The IPT's new interactive terror history map highlights cases of terror plots, terror financing and other radical activities in the United States during the past 20 years. Some of them are infamous, including the case of Fort Hood shooter Nidal Malik Hasan and the Hamas-supporting Holy Land Foundation for Relief and Development, both in Texas.
Others attracted less notoriety, like the plot by California prison inmates to attack Jewish and U.S. military targets.
You'll see three categories across the top of the map that can be turned off or on, depending on what you're interested in seeing.
One category identifies several mosques and Islamic centers. Given today's debates over mosque construction it is important to be clear about what the map represents. There are hundreds, if not thousands of mosques in the United States. We list but a few dozen.
The mosques and centers listed share one thing in common. It is not that all are radical, and many have not been involved in criminal activity. Rather, all have had contact with radical individuals and organizations at some point in the period covered.
At some locations, radical views have been espoused, extremists have spoken, or terrorist acts or groups have been supported.
One institution was home to an imam convicted of providing support to a U.S. designated Foreign Terrorist Organization (FTO). At another mosque, a future mastermind of a successful terrorist plot worshipped alongside other unknowing congregants. People at one mosque even helped the future 9/11 hijackers obtain Social Security numbers and driver's licenses. At others, imams have espoused rhetoric that is just plain violent.
In some of these examples, we learned about the activity only through the work of undercover law enforcement agents, informants and cooperating witnesses who helped root out extremists, foil terrorist plots and intercept terrorists' financial transactions.
Established Islamist groups have heatedly attacked law enforcement officials, casting their use of informants as part of a plot to set up Muslims. Though a staple of criminal investigations of all kinds, undercover operations should not breach the doors of a mosque, they say.
In the case of Dar Uloom Institute in Pembroke Pines, Florida, an undercover FBI agent foiled a plot by attendees to blow up a nearby energy facility. One individual who attended the mosque regularly, Imran Mandhai, recruited another mosque attendee, Shueyb Mosaa Jokhan, to carry out the plot. Both men pleaded guilty to conspiring to destroy property affecting interstate commerce. The FBI informant's work in this mosque uncovered another lead. Mandhai told the undercover agent that another man who attended the mosque, Adnan El-Shukrijumah, was a potential recruit for Osama bin Laden's plans to destroy more targets in South Florida.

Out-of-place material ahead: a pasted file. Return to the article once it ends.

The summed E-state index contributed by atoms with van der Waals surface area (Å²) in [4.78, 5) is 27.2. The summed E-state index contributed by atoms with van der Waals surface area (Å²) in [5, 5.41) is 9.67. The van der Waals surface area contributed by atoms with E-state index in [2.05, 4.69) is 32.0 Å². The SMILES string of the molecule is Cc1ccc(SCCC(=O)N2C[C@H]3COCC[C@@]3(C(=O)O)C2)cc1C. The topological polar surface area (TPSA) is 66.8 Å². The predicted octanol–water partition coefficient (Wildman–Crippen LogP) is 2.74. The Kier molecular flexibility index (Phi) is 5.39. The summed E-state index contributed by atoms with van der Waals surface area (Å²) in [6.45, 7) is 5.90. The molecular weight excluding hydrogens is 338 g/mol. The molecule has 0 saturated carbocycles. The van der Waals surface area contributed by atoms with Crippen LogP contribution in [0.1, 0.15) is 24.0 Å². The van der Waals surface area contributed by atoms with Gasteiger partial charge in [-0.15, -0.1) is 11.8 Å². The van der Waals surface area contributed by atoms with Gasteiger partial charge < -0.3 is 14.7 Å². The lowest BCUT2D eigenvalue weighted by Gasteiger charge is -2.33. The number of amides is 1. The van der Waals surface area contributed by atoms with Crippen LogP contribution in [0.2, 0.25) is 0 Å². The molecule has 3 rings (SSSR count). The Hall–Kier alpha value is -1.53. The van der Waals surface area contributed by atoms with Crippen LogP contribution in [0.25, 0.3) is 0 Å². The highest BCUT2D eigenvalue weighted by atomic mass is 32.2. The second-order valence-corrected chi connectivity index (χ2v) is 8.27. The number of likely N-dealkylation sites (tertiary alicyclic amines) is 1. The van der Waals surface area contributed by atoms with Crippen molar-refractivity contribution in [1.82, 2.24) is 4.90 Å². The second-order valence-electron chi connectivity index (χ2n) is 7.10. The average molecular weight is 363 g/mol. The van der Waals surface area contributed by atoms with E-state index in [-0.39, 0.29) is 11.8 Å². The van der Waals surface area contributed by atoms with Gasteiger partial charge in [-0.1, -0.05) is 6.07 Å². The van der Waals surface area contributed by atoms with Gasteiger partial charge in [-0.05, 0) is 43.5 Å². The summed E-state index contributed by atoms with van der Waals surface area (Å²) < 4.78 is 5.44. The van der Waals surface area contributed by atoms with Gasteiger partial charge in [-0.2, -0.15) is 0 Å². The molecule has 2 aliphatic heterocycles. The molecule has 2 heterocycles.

Shukrijumah was recently indicted in the ongoing prosecution of a subway bomb plot in New York City.
Another informant's work in a Brooklyn mosque led to the conviction of Mohammad Ali Hasan Al-Moayad for conspiring to providing support to Hamas, a foreign terrorist organization. Al-Moayad bragged to an FBI informant about his work providing money, recruits and supplies to Hamas. According to the informant, Al-Moayad claimed that he received money for jihad from collections at Al Farouq mosque in Brooklyn, but officials were not sure that those giving money knew it would go to terrorists.
A cooperating witness at Dar us-Salaam Mosque in Seattle, Washington helped FBI agents nab Oussama Kassir, whom they suspected was trying to establish a terrorist training camp in nearby Bly, Oregon. The witness described Kassir's travels to Bly to inspect property designated to house the camp. Kassir also told the witness that he had trained for jihad in Afghanistan. In May 2009, Kassir was found guilty of providing material support to Al Qaeda.
Despite these examples, leaders of national Islamist organizations have balked at the use of informants. This message was made crystal clear by Hussam Ayloush, executive director of the Council on American-Islamic Relations (CAIR) - Los Angeles last year at an Anaheim, California mosque:
"We're here today to say our mosques are off limits. Our Koran is off limits. Our youth, who they [the FBI] try to radicalize, are off limits. Now is the time to tell them, 'We're not going to let this happen anymore.'"
On Monday, a jury in New York convicted two men who plotted to blow up fuel tanks at JFK airport. One of the conspirators planned to use a bank account for his mosque to store money for the plot. An informant played a key role in taping the conspirators discuss their plans and motivations.